The point is that most people don't know the NCAA doesn't sanction a championship. And if you read the earlier post you'll see that there are something like 30 "selectors" or entities that crown a champion. I think the idea that there is "a champion" at all in Div. 1A college football is kind of a joke. It's a poll. No other sport I can think of determines its champion by vote. The BCS at least now has a game that theoretically settles it on the field but it relies on a vote to determine who will play. Of course you could say the same thing happens in the basketball tournament with the at-large berths but it's safe to say that the best team in the country is probably in the field of 65. There's some controversy each year about "bubble" teams that don't make it to the "big dance" but let's face it, no bubble team is going to win the tournament. Football needs to have a playoff that has a field big enough to reasonably say that the best team in the country is in the field. That might be 8 or 10 teams. This year you could argue Ohio State, Florida, Louisville, Michigan, USC, LSU Oklahoma, and maybe Boise State should be in the field of a tournament.

Anonymous said...

The only way I've ever though it would be completely fair is to take the Champions of every Division I conference (11 teams) and 1 at-large bid.

Round 1
12 vs 5
11 vs 6
10 vs 7
9 vs 8

Rd 2
Lowest Seed vs 1
2nd low vs 2
3rd low vs 3
highest seed vs 4

etc etc etc

The top four seeds get a bye. Base that out of the BCS standings or some sort of RPI if you'd like.

My biggest flaw is that the independent teams MUST join a conference under that system or be denied entry to the playoff. That way Notre Dame doesn't get the at-large bid every year.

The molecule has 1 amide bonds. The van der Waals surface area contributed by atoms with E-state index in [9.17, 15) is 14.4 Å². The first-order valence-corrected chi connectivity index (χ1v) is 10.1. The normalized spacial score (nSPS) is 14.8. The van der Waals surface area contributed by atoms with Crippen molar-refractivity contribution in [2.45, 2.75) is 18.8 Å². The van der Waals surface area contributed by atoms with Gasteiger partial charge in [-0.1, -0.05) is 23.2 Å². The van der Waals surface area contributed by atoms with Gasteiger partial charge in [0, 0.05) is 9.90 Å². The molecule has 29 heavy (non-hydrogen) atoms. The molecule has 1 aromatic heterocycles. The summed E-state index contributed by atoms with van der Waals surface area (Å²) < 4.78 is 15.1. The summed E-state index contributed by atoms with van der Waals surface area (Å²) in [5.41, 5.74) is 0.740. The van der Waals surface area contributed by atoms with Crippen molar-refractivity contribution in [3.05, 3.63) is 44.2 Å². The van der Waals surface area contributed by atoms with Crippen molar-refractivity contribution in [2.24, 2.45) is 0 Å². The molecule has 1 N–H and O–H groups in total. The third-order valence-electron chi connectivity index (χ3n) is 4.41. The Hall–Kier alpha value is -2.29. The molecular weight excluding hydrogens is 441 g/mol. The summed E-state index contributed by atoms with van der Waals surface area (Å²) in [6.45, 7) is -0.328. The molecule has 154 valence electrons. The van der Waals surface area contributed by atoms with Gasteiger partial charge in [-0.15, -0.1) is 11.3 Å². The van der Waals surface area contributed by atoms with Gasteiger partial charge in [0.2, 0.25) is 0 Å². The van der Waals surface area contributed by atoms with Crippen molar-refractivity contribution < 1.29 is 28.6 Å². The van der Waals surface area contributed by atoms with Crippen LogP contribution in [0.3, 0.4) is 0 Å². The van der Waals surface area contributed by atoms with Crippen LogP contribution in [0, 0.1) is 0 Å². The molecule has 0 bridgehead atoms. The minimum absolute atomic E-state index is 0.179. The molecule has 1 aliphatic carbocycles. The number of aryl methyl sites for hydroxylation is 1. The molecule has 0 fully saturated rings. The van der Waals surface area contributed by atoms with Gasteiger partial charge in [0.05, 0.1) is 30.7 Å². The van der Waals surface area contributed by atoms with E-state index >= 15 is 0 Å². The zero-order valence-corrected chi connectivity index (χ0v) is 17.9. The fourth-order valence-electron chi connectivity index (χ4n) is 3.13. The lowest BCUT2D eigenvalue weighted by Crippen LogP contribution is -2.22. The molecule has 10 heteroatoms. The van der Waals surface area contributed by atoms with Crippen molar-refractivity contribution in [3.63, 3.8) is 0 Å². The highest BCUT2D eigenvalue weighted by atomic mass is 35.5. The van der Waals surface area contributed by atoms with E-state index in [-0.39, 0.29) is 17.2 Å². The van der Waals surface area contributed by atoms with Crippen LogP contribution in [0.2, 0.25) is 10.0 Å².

Anonymous said...

"There's some controversy each year about "bubble" teams that don't make it to the "big dance" but let's face it, no bubble team is going to win the tournament."

Tell that to George Mason University who made it to the Final Four as an At-Large Bid from a Mid-Major Conference (nope, they didn't win the Colonial Athletic Association conference title). They were the 5th lowest seeded team to get in as an At-Large Bid, which makes them most definately a "bubble" team.

Henry Louis Gomez said...

Do you think George Mason was the best team in the country?

By the way George Mason was an 11th seed in a 65 team tournament. That means there were 21 teams with lower seedings. They weren't a bubble team.

Anonymous said...

20 of the 25 teams ranked as 11th seeds or below (one of which was George Mason) were Conference Champions and received automatic bids. George Mason University was the 61st team to make it into the tournament. Like I said, they were the 5th lowest seed in the tournament to get in as an At-Large Bid. They were in fact a "bubble" team. The only teams that got into the tournament as At-Large Bids that were ranked lower than George Mason's 11th seed were Texas A&M, Bradley, Utah State, and Air Force. Everybody else that was seeded below an 11 seed received their bid automatically by winning their conference. Bubble teams are rarely the worst team in the tournament and most of the time teams that are left out of the tournament are better than some of the teams that get in. However, to guarantee entry into the tournament you have to win your conference, which is fair. But the fact remains that George Mason was on the bubble, only the 5th from last team to be selected into the tournament as an At-Large bid.

Anonymous said...

If George Mason lost 1 or 2 of the games that they won in the regular season, they probably wouldn't have made it into the tournament.

Henry Louis Gomez said...

Will you agree with me on this? The chances of the best team in the country being excluded from an 8-team tournament in football are lower than the chances of the best team being excluded from the 2-team format we have now.